Note: If you already laid off staff, you must submit a Mass Claim manually–you cannot use the online EBS system to submit a Mass Claim. If your layoff date was in the past and you have 10 or more employees affected by the pandemic, you will need to fill out and submit Mass Claims documents manually:
- Complete the Mass Claims Spreadsheet and the Mass Claims Agreement Letter. The spreadsheet has an instructions tab to help you identify which fields are required and which are optional.
- Email the completed documents to TWC’s Mass Claims Coordinator at [email protected]. Note: You can leave the columns highlighted in blue blank.
- Make sure your email contains the following information:
- Your company’s name, address, phone number, and TWC Tax Account Number
- Contact person’s name (authorized representative with signature authority)
- Contact’s email address, and phone number
- The layoff date and how many employees were affected
If you need more information about Mass Claims:
- Go Online: Visit the TWC COVID-19 Employer Resources or Mass Claims for Unemployment Benefits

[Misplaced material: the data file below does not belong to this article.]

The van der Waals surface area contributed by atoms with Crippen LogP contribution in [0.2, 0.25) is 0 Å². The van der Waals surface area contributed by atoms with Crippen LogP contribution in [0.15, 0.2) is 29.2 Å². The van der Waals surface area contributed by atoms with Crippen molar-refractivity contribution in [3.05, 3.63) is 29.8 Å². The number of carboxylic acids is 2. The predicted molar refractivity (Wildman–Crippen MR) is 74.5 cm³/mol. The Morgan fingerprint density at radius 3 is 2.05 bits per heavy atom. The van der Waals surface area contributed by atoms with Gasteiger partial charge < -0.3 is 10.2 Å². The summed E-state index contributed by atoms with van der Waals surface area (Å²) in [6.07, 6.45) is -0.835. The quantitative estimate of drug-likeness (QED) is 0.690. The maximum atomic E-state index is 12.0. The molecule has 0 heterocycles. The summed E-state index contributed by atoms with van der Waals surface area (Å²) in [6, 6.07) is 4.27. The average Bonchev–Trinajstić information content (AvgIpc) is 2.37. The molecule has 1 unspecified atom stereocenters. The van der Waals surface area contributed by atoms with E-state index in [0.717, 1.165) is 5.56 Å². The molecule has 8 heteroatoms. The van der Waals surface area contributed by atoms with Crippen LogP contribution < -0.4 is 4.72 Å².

- Call: Call TWC directly at 1-866-274-1722.
- Unemployment Benefit Claims Help & Resources for Employers
If you need to hire employees, have additional questions or need help, contact our Business Solutions Team:
- Call: 254-296-5201
- Email: [email protected]
SMALL BUSINESS RECOVERY FUND - Added 5.1.2020
The Small Business Emergency Recovery Fund is awarding grants up to $5,000 to businesses in McLennan County employing fewer than 10 employees. This program is courtesy of the Waco City Council and McLennan County Commissioners and uses city, county and federal COVID-19 economic recovery funds. The first review of completed and submitted applications will be on May 8, 2020.
US DEPARTMENT OF LABOR WAGE AND HOUR DIVISION RESOURCES - Updated 4.28.20
The United States Department of Labor’s Wage and Hour Division remain committed to ensuring labor and standards to protect and enhance the welfare of the nation’s workforce. To contact the Wage and Hour Division confidentially, call the toll-free help line at 1-866-4-USWAGE (1-866-487-9243). Questions can be emailed to [email protected]